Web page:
In a way, Martha was speaking for the entire nation. We all wanted very much to focus on our salad in 2002. But it was impossible, with so many things making us wary. In addition to being wary of terrorism and economic uncertainty, we were wary that our children would be abducted, that a sniper would shoot us, that Saddam Hussein would attack us, or that we would attack him. We were wary of asteroids, wary of wildfires, wary of floods, wary that American Idol was fixed, wary of fast food, wary of global warming, wary of Florida elections, wary of professional baseball, wary of the West Nile virus, wary that at any moment, some evil, vicious, sick, twisted mind with no regard for the norms of human decency would decide to make a sequel to Scooby-Doo.
But, somehow, one wary day at a time, we got through 2002. Now we are poised to enter a new year, which, according to Wall Street analysts, will be 2003, so we would not bet on it. But before we move ahead to wherever we're going, let us take one last, wary look back at the year just completed, starting with . . .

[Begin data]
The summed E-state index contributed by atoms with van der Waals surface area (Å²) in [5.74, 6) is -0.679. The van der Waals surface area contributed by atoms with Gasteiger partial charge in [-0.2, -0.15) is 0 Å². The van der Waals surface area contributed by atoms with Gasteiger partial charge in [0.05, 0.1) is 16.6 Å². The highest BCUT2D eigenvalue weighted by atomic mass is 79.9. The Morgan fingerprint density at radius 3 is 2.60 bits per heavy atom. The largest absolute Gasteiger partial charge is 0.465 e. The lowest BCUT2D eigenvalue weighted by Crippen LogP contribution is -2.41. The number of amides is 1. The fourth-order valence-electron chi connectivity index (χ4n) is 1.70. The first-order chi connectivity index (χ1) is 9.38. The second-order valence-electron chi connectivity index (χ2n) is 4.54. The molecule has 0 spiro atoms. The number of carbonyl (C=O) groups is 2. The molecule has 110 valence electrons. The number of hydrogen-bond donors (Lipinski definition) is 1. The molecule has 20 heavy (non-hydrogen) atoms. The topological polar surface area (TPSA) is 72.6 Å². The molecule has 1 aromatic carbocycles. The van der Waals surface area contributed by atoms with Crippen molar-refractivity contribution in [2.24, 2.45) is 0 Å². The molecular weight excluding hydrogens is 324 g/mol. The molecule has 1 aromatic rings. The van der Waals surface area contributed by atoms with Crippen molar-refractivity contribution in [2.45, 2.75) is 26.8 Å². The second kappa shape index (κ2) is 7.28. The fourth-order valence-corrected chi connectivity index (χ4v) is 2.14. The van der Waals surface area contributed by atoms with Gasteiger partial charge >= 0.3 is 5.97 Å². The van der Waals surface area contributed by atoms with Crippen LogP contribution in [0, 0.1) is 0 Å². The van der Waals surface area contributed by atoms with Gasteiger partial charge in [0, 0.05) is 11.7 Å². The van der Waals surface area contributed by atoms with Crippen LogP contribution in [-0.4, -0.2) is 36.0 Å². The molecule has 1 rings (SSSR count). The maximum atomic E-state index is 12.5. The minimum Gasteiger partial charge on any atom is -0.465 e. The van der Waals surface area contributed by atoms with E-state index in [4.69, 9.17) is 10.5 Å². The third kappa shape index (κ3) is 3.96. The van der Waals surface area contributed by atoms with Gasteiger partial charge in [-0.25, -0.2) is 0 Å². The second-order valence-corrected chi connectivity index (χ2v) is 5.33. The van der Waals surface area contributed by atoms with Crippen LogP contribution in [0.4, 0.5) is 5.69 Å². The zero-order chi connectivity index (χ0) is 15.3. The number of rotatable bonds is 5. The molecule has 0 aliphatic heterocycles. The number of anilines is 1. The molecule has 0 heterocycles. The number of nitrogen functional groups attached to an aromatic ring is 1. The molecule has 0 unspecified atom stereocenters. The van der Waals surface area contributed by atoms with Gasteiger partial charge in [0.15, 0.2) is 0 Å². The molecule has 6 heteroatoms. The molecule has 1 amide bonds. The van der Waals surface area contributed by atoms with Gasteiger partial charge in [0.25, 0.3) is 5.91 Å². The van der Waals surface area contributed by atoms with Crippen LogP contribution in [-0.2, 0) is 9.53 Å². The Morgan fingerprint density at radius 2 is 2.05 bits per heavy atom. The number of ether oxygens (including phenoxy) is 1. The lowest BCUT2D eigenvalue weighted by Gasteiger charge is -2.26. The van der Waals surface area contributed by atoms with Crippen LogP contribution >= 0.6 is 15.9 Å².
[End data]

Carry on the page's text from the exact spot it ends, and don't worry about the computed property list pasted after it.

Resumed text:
. . . which begins on a hopeful note in Europe, as the nations of the European Union replace their individual currencies with the new ''euro,'' which is expected to boost the European economy by tricking clueless American tourists -- who were just starting to figure out the old currencies -- into leaving unintentionally gigantic tips. The euro is an immediate success in Paris, where an elderly Ohio couple orders two coffees at a Paris cafe and discovers, by the time they have settled the bill, that the waiter now owns their house.
But the economic news is not so good in the United States, where President George W. Bush and the Congress discover that the federal budget surplus, which only moments earlier had been trillions of dollars, is now . . . missing! Everybody looks high and low for it, but the darned thing is just GONE. Iraq is suspected.
In other executive action, the nation gets a scare when President Bush chokes on a pretzel, which is immediately wrestled to the floor by Secret Service agents. The president is unconscious for about 30 seconds, during which time Vice President Cheney appoints 173 federal judges.